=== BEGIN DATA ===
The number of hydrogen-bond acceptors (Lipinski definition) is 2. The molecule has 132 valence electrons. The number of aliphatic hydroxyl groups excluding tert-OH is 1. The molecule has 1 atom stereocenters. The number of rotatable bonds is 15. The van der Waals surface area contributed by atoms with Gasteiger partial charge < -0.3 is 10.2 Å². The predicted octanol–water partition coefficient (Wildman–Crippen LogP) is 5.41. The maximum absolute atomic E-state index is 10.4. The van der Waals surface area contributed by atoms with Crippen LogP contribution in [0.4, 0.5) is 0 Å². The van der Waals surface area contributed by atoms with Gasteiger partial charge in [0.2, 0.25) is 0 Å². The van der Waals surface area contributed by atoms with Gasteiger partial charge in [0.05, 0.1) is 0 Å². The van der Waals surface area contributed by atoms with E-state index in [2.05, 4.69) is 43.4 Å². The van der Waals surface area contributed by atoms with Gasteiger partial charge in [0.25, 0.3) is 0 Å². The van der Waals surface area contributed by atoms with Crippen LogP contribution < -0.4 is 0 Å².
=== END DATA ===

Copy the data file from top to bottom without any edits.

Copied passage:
The number of hydrogen-bond acceptors (Lipinski definition) is 2. The molecule has 132 valence electrons. The number of aliphatic hydroxyl groups excluding tert-OH is 1. The molecule has 1 atom stereocenters. The number of rotatable bonds is 15. The van der Waals surface area contributed by atoms with Gasteiger partial charge < -0.3 is 10.2 Å². The predicted octanol–water partition coefficient (Wildman–Crippen LogP) is 5.41. The maximum absolute atomic E-state index is 10.4. The van der Waals surface area contributed by atoms with Crippen LogP contribution in [0.4, 0.5) is 0 Å². The van der Waals surface area contributed by atoms with Gasteiger partial charge in [0.2, 0.25) is 0 Å². The van der Waals surface area contributed by atoms with Gasteiger partial charge in [0.05, 0.1) is 0 Å². The van der Waals surface area contributed by atoms with E-state index in [2.05, 4.69) is 43.4 Å². The van der Waals surface area contributed by atoms with Gasteiger partial charge in [0.25, 0.3) is 0 Å². The van der Waals surface area contributed by atoms with Crippen LogP contribution < -0.4 is 0 Å².